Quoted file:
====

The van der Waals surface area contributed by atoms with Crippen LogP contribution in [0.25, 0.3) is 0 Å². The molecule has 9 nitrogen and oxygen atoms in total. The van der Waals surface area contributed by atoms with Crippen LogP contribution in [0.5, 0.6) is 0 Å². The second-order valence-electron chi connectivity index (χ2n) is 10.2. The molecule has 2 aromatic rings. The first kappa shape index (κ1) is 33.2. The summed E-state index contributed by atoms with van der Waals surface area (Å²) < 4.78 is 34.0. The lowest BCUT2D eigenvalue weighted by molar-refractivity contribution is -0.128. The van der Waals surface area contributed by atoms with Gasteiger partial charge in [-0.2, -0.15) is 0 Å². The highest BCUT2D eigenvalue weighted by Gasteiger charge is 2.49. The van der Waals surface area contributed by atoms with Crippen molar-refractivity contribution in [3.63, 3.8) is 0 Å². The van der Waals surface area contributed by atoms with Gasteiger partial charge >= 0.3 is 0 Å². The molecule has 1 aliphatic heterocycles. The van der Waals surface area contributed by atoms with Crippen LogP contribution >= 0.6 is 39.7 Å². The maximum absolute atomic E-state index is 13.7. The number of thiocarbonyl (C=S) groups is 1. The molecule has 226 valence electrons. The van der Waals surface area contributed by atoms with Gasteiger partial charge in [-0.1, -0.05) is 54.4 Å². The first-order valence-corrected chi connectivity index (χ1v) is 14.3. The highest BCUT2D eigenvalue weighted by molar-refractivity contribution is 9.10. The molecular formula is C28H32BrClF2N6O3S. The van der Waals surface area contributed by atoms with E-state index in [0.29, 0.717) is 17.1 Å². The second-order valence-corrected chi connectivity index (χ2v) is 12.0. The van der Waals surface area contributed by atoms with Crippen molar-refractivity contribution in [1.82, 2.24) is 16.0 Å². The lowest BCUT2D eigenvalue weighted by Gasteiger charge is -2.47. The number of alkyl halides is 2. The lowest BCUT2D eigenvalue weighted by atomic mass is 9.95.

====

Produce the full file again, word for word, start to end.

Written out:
The van der Waals surface area contributed by atoms with Crippen LogP contribution in [0.25, 0.3) is 0 Å². The molecule has 9 nitrogen and oxygen atoms in total. The van der Waals surface area contributed by atoms with Crippen LogP contribution in [0.5, 0.6) is 0 Å². The second-order valence-electron chi connectivity index (χ2n) is 10.2. The molecule has 2 aromatic rings. The first kappa shape index (κ1) is 33.2. The summed E-state index contributed by atoms with van der Waals surface area (Å²) < 4.78 is 34.0. The lowest BCUT2D eigenvalue weighted by molar-refractivity contribution is -0.128. The van der Waals surface area contributed by atoms with Gasteiger partial charge in [-0.2, -0.15) is 0 Å². The highest BCUT2D eigenvalue weighted by Gasteiger charge is 2.49. The van der Waals surface area contributed by atoms with Crippen molar-refractivity contribution in [3.63, 3.8) is 0 Å². The van der Waals surface area contributed by atoms with Gasteiger partial charge >= 0.3 is 0 Å². The molecule has 1 aliphatic heterocycles. The van der Waals surface area contributed by atoms with Crippen LogP contribution >= 0.6 is 39.7 Å². The maximum absolute atomic E-state index is 13.7. The number of thiocarbonyl (C=S) groups is 1. The molecule has 226 valence electrons. The van der Waals surface area contributed by atoms with Gasteiger partial charge in [-0.1, -0.05) is 54.4 Å². The first-order valence-corrected chi connectivity index (χ1v) is 14.3. The highest BCUT2D eigenvalue weighted by molar-refractivity contribution is 9.10. The molecular formula is C28H32BrClF2N6O3S. The van der Waals surface area contributed by atoms with E-state index in [0.29, 0.717) is 17.1 Å². The second-order valence-corrected chi connectivity index (χ2v) is 12.0. The van der Waals surface area contributed by atoms with Crippen molar-refractivity contribution in [1.82, 2.24) is 16.0 Å². The lowest BCUT2D eigenvalue weighted by Gasteiger charge is -2.47. The number of alkyl halides is 2. The lowest BCUT2D eigenvalue weighted by atomic mass is 9.95.